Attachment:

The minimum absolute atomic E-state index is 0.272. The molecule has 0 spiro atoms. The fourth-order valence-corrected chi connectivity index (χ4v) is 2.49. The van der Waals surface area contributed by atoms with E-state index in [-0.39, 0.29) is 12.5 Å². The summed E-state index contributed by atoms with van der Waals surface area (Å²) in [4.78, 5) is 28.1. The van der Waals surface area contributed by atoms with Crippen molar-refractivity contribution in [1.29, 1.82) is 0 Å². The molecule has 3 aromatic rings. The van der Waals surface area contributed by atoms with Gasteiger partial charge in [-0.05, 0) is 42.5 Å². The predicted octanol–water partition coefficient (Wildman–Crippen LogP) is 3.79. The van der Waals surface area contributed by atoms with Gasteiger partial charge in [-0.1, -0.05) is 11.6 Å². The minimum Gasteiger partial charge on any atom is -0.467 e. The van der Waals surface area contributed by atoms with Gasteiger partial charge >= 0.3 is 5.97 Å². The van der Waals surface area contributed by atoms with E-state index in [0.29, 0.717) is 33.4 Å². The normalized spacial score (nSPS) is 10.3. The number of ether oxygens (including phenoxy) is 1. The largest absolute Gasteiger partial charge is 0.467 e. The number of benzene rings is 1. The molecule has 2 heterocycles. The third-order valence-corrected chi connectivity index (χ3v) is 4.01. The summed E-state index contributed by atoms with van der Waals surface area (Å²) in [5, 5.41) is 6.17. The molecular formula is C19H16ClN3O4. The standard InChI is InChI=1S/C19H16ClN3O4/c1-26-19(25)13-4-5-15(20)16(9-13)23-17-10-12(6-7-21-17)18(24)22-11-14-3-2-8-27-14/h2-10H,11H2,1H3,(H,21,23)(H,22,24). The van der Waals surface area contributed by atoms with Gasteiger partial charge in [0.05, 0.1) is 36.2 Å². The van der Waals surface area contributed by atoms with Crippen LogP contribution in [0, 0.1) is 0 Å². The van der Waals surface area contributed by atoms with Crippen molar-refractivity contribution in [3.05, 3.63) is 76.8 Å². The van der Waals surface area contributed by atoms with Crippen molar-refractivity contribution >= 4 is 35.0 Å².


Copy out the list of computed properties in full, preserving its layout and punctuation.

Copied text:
The minimum absolute atomic E-state index is 0.272. The molecule has 0 spiro atoms. The fourth-order valence-corrected chi connectivity index (χ4v) is 2.49. The van der Waals surface area contributed by atoms with E-state index in [-0.39, 0.29) is 12.5 Å². The summed E-state index contributed by atoms with van der Waals surface area (Å²) in [4.78, 5) is 28.1. The van der Waals surface area contributed by atoms with Crippen molar-refractivity contribution in [1.29, 1.82) is 0 Å². The molecule has 3 aromatic rings. The van der Waals surface area contributed by atoms with Gasteiger partial charge in [-0.05, 0) is 42.5 Å². The predicted octanol–water partition coefficient (Wildman–Crippen LogP) is 3.79. The van der Waals surface area contributed by atoms with Gasteiger partial charge in [-0.1, -0.05) is 11.6 Å². The minimum Gasteiger partial charge on any atom is -0.467 e. The van der Waals surface area contributed by atoms with Gasteiger partial charge >= 0.3 is 5.97 Å². The van der Waals surface area contributed by atoms with E-state index in [0.29, 0.717) is 33.4 Å². The normalized spacial score (nSPS) is 10.3. The number of ether oxygens (including phenoxy) is 1. The largest absolute Gasteiger partial charge is 0.467 e. The number of benzene rings is 1. The molecule has 2 heterocycles. The third-order valence-corrected chi connectivity index (χ3v) is 4.01. The summed E-state index contributed by atoms with van der Waals surface area (Å²) in [5, 5.41) is 6.17. The molecular formula is C19H16ClN3O4. The standard InChI is InChI=1S/C19H16ClN3O4/c1-26-19(25)13-4-5-15(20)16(9-13)23-17-10-12(6-7-21-17)18(24)22-11-14-3-2-8-27-14/h2-10H,11H2,1H3,(H,21,23)(H,22,24). The van der Waals surface area contributed by atoms with Gasteiger partial charge in [0.05, 0.1) is 36.2 Å². The van der Waals surface area contributed by atoms with Crippen LogP contribution in [0, 0.1) is 0 Å². The van der Waals surface area contributed by atoms with Crippen molar-refractivity contribution in [3.05, 3.63) is 76.8 Å². The van der Waals surface area contributed by atoms with Crippen molar-refractivity contribution >= 4 is 35.0 Å².